DCSIMG

Muslim female boxing show set for Edinburgh Fringe

The show will take place at Sandy's Gym in Craigmillar. Picture: Contributed

The show will take place at Sandy's Gym in Craigmillar. Picture: Contributed

  • by BRIAN FERGUSON
 

A NEW show set in the world of women’s boxing will be staged inside a real ring in a housing estate gym during this year’s Fringe just weeks after the sport becomes part of the Commonwealth Games for the first time.

Two champion female boxers are working on the play, which will based on the experiences of young Asian Muslim women in Britain trying to forge a career in the sport.

The cast of five, aged 16-18, have been training for more than six months to prepare for the eight-day run at Sandy’s Boxing Gym, in Craigmillar, Edinburgh.

The facilities at the Cas­tleview Community Centre will be transformed into a “futuristic” boxing ring for the hour-long performance.

Around a third of the tickets for the show – titled No Guts, No Heart, No Glory – are being given away to people in the local community, while the cast and crew will also be doing “taster” workshops of both drama and boxing in Craigmillar during the show’s run.

Ambreen Sadiq, the boxing coach on the production, was Britain’s first female Muslim boxer and a national champion at 15.

One of the cast members is Saira Tabasum who won the British University Championships two years ago.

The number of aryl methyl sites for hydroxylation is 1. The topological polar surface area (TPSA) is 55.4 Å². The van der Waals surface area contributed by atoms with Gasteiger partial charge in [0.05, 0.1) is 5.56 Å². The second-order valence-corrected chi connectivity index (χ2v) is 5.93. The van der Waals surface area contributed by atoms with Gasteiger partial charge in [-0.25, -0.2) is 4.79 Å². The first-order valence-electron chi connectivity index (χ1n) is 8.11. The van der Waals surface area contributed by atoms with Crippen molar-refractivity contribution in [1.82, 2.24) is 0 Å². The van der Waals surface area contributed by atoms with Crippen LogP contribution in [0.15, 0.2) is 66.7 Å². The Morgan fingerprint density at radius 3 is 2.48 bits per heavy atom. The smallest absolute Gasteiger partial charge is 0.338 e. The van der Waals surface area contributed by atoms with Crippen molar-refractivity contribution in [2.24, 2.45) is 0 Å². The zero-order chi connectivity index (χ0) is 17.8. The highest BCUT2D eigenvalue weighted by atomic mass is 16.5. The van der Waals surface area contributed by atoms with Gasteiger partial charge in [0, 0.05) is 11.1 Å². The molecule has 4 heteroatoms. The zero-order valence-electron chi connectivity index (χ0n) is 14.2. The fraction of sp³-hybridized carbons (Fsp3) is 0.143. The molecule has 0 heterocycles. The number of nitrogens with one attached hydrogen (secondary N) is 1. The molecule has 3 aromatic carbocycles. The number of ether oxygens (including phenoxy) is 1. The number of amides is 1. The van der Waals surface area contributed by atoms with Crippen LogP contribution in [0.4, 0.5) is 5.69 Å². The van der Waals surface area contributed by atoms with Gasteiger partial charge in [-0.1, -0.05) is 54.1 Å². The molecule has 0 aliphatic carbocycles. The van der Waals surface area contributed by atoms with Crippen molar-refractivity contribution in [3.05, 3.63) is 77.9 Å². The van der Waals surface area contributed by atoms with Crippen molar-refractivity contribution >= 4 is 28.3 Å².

However the other cast members – Nayab Din, Freyaa Ali, Seherish Mahmood and Mariam Rashid – had no previous experience of boxing ­before rehearsals began.

The production has been developed by theatre company Common Wealth, which was highly commended in Amnesty’s International’s annual Fringe awards last year for a play staged in a disused house on the Wester Hailes estate, which tackled issues around domestic abuse.

The company’s new show will depict how female boxers in the UK have had to overcome traditional expectations of Muslim women as well as win the backing of their friends and families for their chosen career, and the punishing training regime it involves.

Evie Manning, the show’s ­director and producer, said: “Coming from Bradford, I’ve always been very aware of the diversity within the Asian community and of how often young Muslim women are represented as submissive and passive. We wanted to make something that would push the expectations of young Muslim women”.

Much of the show has been inspired by the story of Sadiq, who is hoping to represent Britain in the ring at the Olympics in Brazil in 2016.

She said: “I’ve been involved in coaching the actresses and offering insight and advice to the team based on my experience.

“An Asian girl or woman boxing is a huge thing in our culture especially when you are Pakistani and a Muslim, it’s seen as not very ladylike.”

Aisha Zia, the show’s writer, added: “No Guts, No Heart, No Glory is about ambition and belonging, but also fighting for the right to be heard.”

No Guts, No Heart, No Glory is at Sandy’s Boxing Gym in Craigmillar, Edinburgh, from 18-25 August.

 

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